Three million German people can now return to their normal life and work thanks to a new treatment for tinnitus or ear ringing.
US scientists strongly believe that the tinnitus is caused by the brain, not by the ear. They have been able to treat ear ringing by stimulating certain areas responsible for tinnitus in the brain.
“The German Doctor” magazine published a report by a team of US scientists at the University of Michigan, who said they have achieved remarkable success in the double-stimulation tinnitus therapy.
The method has proven to be effective in reducing patient sufferance by placing a specific acoustic stimulus on the ear, and at the same time, stimulating the brain with an impalpable electrical current.
The researchers put their small electrical current on the areas responsible for tinnitus in the brain by stimulating nerves in the neck or head directly. The double-stimulation method reduced the activity of the tinnitus-emitting regions in the brain, thereby reducing the noise in the ear.
The report showed that tinnitus is caused when some areas of the brain, which primarily act as a filter of nascent sounds, do not function normally and turn into a constant source of buzzing. The researchers said that electrical stimulation returned these brain neurons to function normally.
The difficulty of treating tinnitus comes from the lack of scientific knowledge on the case and its occurrence mechanism, as well as divergence between doctors’ opinions about the source of the underlying noise, and whether it is caused by the ear or the brain, or both. This, of course, hampers the process of finding an efficient tinnitus treatment for millions of people.
The latest methods try to "tame" the brain using special music, coupled with a "behavioral" treatment that makes the patient change his habits in everyday life. However, these methods are not sufficient with all patients.
Scientists at the University of Michigan have launched a dual-stimulation method called bipolar-acoustic stimulation, in which they emit "detailed" sound waves in accordance with the tinnitus waves in each patient, and then stimulate the brain regions responsible for the buzz with an impalpable electric current.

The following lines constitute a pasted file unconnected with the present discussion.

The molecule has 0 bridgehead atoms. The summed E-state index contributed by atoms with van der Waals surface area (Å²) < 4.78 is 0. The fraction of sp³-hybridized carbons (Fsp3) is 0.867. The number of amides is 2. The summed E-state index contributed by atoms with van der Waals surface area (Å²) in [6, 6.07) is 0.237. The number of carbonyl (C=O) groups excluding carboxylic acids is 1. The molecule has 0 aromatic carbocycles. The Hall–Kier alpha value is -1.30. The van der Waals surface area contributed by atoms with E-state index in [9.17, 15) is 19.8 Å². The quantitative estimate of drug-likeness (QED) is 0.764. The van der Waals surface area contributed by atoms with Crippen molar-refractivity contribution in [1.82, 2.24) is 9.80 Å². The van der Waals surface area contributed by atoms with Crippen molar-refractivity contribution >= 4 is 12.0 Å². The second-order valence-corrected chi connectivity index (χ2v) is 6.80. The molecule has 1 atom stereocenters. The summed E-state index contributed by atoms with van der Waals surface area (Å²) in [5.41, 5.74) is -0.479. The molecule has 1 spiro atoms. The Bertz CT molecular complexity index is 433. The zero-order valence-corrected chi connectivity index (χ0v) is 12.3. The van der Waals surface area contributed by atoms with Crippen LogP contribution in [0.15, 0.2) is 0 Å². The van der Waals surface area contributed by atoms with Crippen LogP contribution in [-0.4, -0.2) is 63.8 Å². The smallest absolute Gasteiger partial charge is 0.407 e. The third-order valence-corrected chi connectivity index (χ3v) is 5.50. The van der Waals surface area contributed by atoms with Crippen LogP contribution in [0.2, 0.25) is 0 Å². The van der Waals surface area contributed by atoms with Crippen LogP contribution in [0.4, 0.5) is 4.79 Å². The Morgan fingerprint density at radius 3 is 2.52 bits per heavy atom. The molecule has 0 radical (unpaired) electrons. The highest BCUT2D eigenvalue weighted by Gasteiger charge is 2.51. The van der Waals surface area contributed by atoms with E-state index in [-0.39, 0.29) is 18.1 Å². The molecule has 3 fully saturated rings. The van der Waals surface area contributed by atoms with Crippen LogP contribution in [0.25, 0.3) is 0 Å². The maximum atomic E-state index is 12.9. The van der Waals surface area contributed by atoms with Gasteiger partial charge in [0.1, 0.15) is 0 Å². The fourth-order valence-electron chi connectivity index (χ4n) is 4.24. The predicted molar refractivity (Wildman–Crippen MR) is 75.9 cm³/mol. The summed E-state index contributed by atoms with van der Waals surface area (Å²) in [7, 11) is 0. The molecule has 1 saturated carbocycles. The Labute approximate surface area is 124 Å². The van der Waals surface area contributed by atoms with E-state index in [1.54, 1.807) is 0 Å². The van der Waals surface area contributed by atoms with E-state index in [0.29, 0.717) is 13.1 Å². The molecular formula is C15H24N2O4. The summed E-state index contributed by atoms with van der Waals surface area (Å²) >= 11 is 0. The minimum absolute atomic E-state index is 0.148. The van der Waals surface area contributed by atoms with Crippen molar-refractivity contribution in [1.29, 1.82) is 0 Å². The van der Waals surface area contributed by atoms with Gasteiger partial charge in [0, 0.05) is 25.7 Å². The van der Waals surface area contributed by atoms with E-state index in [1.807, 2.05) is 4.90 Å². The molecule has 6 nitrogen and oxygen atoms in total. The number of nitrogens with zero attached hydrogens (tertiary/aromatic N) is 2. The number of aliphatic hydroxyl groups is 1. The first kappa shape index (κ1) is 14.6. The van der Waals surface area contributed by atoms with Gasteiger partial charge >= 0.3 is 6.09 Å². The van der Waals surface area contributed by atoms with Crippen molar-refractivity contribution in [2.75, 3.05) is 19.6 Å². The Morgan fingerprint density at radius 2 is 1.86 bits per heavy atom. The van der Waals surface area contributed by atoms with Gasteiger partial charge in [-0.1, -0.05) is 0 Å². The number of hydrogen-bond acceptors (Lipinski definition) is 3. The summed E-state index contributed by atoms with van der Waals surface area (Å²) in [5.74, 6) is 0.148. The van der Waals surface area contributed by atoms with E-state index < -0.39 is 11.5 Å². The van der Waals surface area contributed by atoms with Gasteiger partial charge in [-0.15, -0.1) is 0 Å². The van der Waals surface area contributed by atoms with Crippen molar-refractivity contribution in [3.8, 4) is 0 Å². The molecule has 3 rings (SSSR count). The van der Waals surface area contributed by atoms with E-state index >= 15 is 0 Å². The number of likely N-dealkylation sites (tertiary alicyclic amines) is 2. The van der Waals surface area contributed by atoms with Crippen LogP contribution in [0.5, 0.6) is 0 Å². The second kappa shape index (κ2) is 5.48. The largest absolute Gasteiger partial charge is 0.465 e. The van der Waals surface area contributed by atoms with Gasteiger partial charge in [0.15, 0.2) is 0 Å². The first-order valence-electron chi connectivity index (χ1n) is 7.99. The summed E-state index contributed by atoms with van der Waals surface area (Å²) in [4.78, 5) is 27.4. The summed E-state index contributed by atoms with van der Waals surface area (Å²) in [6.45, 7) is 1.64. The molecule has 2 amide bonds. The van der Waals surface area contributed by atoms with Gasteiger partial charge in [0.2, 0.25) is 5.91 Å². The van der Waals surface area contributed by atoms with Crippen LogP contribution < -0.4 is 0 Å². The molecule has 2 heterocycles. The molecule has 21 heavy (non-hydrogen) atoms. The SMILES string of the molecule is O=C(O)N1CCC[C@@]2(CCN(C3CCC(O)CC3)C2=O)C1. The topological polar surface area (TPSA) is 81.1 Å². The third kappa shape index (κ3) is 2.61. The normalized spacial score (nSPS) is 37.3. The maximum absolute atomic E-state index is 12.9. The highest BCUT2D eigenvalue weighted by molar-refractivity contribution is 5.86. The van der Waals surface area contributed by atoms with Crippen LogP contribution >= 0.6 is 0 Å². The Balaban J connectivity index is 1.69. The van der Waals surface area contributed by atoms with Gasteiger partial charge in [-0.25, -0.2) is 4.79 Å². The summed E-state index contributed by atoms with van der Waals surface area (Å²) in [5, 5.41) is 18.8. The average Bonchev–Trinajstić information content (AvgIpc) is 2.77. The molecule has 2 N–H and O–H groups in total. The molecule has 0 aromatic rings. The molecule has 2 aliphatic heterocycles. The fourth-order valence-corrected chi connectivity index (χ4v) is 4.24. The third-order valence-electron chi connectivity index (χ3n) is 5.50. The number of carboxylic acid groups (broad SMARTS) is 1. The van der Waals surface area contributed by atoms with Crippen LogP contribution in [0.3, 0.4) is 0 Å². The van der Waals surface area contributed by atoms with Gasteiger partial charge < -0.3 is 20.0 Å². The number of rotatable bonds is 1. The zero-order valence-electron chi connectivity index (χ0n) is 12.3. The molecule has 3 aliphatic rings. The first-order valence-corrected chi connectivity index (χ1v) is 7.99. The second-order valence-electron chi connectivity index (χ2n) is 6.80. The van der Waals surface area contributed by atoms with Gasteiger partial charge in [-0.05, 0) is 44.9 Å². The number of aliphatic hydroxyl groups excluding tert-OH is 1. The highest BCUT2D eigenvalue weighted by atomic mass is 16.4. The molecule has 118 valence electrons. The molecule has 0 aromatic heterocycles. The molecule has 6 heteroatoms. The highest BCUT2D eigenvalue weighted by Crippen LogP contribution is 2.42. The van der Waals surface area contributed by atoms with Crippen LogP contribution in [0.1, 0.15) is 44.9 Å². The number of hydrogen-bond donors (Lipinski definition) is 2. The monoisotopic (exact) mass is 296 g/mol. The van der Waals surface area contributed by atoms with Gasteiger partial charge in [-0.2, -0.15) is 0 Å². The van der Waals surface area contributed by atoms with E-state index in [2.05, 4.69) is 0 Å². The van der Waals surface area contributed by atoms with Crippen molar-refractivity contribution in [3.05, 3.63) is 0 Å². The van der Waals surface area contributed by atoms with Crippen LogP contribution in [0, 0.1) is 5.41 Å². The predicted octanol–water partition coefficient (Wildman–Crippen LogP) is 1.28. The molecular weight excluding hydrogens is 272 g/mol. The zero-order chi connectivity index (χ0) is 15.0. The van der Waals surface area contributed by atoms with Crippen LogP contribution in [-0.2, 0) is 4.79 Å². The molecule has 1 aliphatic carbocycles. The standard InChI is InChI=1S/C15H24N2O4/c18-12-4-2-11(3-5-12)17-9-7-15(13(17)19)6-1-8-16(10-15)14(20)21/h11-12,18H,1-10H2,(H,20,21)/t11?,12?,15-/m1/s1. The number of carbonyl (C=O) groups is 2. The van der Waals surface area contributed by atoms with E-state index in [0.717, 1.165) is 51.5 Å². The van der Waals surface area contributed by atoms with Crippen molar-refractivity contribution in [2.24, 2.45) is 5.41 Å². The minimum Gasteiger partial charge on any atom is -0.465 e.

They tried the method on 20 patients with chronic complicated tinnitus, and used the double-stimulation method with them for 30 minutes a day over four weeks. The Michigan researchers involved another group, whose members suffer from tinnitus, in comparison trials, and used a false method of double stimulation. The researchers were keen not to know or let the patients know, who had been treated properly and who had received false treatment.
The result was that the tinnitus decreased significantly up to 12 dB, in those with chronic tinnitus, while the buzz disappeared completely from the ears of two patients, according to the doctors' report.
Susan Shore from the University of Michigan described the results as "encouraging" because the psychological impact of tinnitus on the lives and moods of patients has significantly declined. But, researchers didn’t observed any improvement in the group that received the false treatment.
Previous studies had suggested that the tinnitus is caused by an unusual activity in a specific area of the brain called the "spiral nucleus" (relative to the earlobe), which is a region composed of spindle-shaped neurons, whose function is to suppress the sound of internal brain movement and to make the human focus on external movement.
Shore says that a factor, a high explosion, may disrupt the functioning of these cells, which start to communicate with each other and produce noise in the ear. Naturally, the individual does not know about this process, and the noise is heard as if it is from the ear.
Shore confirmed that the University of Michigan had already obtained the patent for the “double-stimulation based treatment” for tinnitus. She pointed out that the double stimulation will not work unless the sound waves are initially tuned in the ear with sound waves in the first stimulus (voice), and with the electrical currents of the brain in the second stimulus (electrode).
In other experiments, the team will work to see which tinnitus sufferers will benefit from the method better than others, because the causes of tinnitus are many and complex. Most of the participants in the trial suffered from tinnitus, which becomes more intense by a sudden movement in the palate or neck.